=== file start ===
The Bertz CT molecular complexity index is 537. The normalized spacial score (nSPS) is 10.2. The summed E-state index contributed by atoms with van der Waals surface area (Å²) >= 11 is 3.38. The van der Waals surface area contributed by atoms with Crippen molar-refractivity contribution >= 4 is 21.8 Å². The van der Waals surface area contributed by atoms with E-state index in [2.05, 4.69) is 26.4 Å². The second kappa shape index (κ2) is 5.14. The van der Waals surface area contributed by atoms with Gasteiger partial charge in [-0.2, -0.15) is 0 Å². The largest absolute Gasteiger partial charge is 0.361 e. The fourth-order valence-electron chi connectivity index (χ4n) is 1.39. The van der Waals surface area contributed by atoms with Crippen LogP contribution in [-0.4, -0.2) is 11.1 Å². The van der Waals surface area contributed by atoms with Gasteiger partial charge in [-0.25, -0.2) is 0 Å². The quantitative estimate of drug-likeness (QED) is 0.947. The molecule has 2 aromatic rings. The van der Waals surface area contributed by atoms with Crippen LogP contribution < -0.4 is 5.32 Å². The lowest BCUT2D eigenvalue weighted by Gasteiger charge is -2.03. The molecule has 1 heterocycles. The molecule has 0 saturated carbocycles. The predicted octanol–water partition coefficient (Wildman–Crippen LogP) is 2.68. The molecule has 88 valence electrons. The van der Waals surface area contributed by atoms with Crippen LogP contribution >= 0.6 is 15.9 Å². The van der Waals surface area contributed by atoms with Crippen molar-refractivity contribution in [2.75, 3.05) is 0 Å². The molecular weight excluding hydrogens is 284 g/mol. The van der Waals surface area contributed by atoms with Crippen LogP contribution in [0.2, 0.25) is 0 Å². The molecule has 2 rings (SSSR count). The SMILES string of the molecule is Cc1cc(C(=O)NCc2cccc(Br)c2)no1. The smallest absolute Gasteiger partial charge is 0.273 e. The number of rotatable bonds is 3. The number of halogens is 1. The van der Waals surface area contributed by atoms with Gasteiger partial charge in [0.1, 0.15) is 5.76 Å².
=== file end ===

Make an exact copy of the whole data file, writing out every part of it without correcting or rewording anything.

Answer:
The Bertz CT molecular complexity index is 537. The normalized spacial score (nSPS) is 10.2. The summed E-state index contributed by atoms with van der Waals surface area (Å²) >= 11 is 3.38. The van der Waals surface area contributed by atoms with Crippen molar-refractivity contribution >= 4 is 21.8 Å². The van der Waals surface area contributed by atoms with E-state index in [2.05, 4.69) is 26.4 Å². The second kappa shape index (κ2) is 5.14. The van der Waals surface area contributed by atoms with Gasteiger partial charge in [-0.2, -0.15) is 0 Å². The largest absolute Gasteiger partial charge is 0.361 e. The fourth-order valence-electron chi connectivity index (χ4n) is 1.39. The van der Waals surface area contributed by atoms with Crippen LogP contribution in [-0.4, -0.2) is 11.1 Å². The van der Waals surface area contributed by atoms with Gasteiger partial charge in [-0.25, -0.2) is 0 Å². The quantitative estimate of drug-likeness (QED) is 0.947. The molecule has 2 aromatic rings. The van der Waals surface area contributed by atoms with Crippen LogP contribution < -0.4 is 5.32 Å². The lowest BCUT2D eigenvalue weighted by Gasteiger charge is -2.03. The molecule has 1 heterocycles. The molecule has 0 saturated carbocycles. The predicted octanol–water partition coefficient (Wildman–Crippen LogP) is 2.68. The molecule has 88 valence electrons. The van der Waals surface area contributed by atoms with Crippen LogP contribution >= 0.6 is 15.9 Å². The van der Waals surface area contributed by atoms with Crippen molar-refractivity contribution in [2.75, 3.05) is 0 Å². The molecular weight excluding hydrogens is 284 g/mol. The van der Waals surface area contributed by atoms with Crippen LogP contribution in [0.2, 0.25) is 0 Å². The molecule has 2 rings (SSSR count). The SMILES string of the molecule is Cc1cc(C(=O)NCc2cccc(Br)c2)no1. The smallest absolute Gasteiger partial charge is 0.273 e. The number of rotatable bonds is 3. The number of halogens is 1. The van der Waals surface area contributed by atoms with Gasteiger partial charge in [0.1, 0.15) is 5.76 Å².